On a chilly January evening, Hamida returned from the fields to her hut in a remote village in southern Bangladesh. Snuggled on the bedclothes in the corner was a sleeping tigress. One of the animal’s hind legs was missing. Hamida dashed outside and closed the door. Soon word spread around the village, and with the help of the local police, the hut was secured with nets.
The villagers spent the night crowded nearby waiting for the tiger response team, which reached the scene at dawn the next day. The six-year-old tigress, weak and underweight, was sedated and taken to a safari park for treatment. She would not be sent back into the wild. Her injury was several years old, probably caused by a poacher’s trap. In her condition, she would be unable to hunt efficiently.
Hamida’s village is on the edge of the Sundarbans, the largest mangrove forest in the world, which sprawls across the confluence of the Ganges, Brahmaputra and Meghna rivers. One third of the forest is in India, and two thirds in Bangladesh. A UNESCO World Heritage Site, it is one of the last places of real wilderness on our planet. And it is most famous for having the highest tiger population in the world: recent estimates put the figure at over four hundred – but they are endangered. Many tigers are not as lucky as Hamida’s: their claws, teeth and skins fetch a lot of money in China, where they are used in traditional medicine.
The challenges for the survival of the Sundarbans are huge. From the south, cyclones sweep in annually, devastating the landscape and increasing soil salinity. Sea levels are rising and entire islands have already disappeared. Hungry tigers, whose natural prey, the spotted deer, is diminishing, emerge from the forests and attack villagers.
And just as tigers are occasionally forced to come out of the forest, thousands of people risk their lives daily by going into the forest to harvest its valuable resources: fish, wood and honey. Although licences are required for these activities, it is difficult to patrol the innumerable canals in the delta, and poaching is hard to eradicate.
Despite its problems, this is one of the few places in Bangladesh where you can feel completely at peace, far from pollution, noise, and traffic. Several tour companies organise boat trips through the Sundarbans (no one is allowed to stay on land in the forest, apart from the rangers). And on those boats, immersed in endless tranquillity, you feel small and humble.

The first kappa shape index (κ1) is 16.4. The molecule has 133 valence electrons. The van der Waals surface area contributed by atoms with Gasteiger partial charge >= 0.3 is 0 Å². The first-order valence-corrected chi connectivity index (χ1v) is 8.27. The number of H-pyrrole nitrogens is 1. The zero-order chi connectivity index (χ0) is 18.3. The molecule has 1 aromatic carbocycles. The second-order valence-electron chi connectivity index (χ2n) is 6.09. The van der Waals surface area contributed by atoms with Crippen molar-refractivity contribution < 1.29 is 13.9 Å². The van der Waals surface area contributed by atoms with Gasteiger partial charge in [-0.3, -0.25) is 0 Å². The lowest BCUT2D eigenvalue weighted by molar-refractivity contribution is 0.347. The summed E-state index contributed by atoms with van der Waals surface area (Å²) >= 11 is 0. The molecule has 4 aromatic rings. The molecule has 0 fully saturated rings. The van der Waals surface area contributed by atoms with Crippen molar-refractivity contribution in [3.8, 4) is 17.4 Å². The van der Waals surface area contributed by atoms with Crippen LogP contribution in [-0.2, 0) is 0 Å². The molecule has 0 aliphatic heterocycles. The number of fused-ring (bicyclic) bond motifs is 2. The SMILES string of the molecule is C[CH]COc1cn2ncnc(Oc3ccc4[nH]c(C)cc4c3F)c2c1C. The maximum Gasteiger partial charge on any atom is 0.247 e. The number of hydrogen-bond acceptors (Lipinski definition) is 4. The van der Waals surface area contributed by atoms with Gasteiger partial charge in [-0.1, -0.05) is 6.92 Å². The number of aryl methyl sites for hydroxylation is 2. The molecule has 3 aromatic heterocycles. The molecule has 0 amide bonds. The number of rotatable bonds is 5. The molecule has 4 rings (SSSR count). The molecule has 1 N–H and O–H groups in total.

On a recent visit I was able to see the conservation efforts of the Bangladesh Forest Departments. At a breeding station, several injured spotted deer grazed in an enclosure, where they were being kept until they were ready for release back into the forest. I met Romeo and Juliet, the station’s breeding crocodile pair – I turned away when they were fed live chickens. Later I watched the release of two of their progeny into the river. At five years old, their jaws already looked pretty daunting.
From the boat, I spotted five of the nine types of kingfisher that live in the forest. Along the river banks, herds of spotted deer grazed in the company of the occasional wild boar.
I caught a glimpse of a monitor lizard darting into the undergrowth. As I disembarked to stroll along a wooden walkway, groups of macaque monkeys stared curiously from the mangrove branches. The muddy ground was dotted with mangrove roots, reaching upwards like limbs. A ranger beckoned me off the track. ‘Pugmarks!’ I followed, and sure enough, clear, wet pawmarks marked a track leading into the forest. ‘Fresh,’ the ranger said. ‘Pugmarks here are always fresh. He was here not more than a few hours ago. The high tide washes them away twice a day.’ I was grateful the ranger had a rifle. Having seen a man in a nearby village who had lost an ear to a tiger, I had no desire to get any closer.
Back on deck that evening, as the sun plunged towards the horizon, I watched the glassy golden surface of the water, occasionally broken by the surge of a pod of Ganges dolphins, and wondered how long this wilderness could last.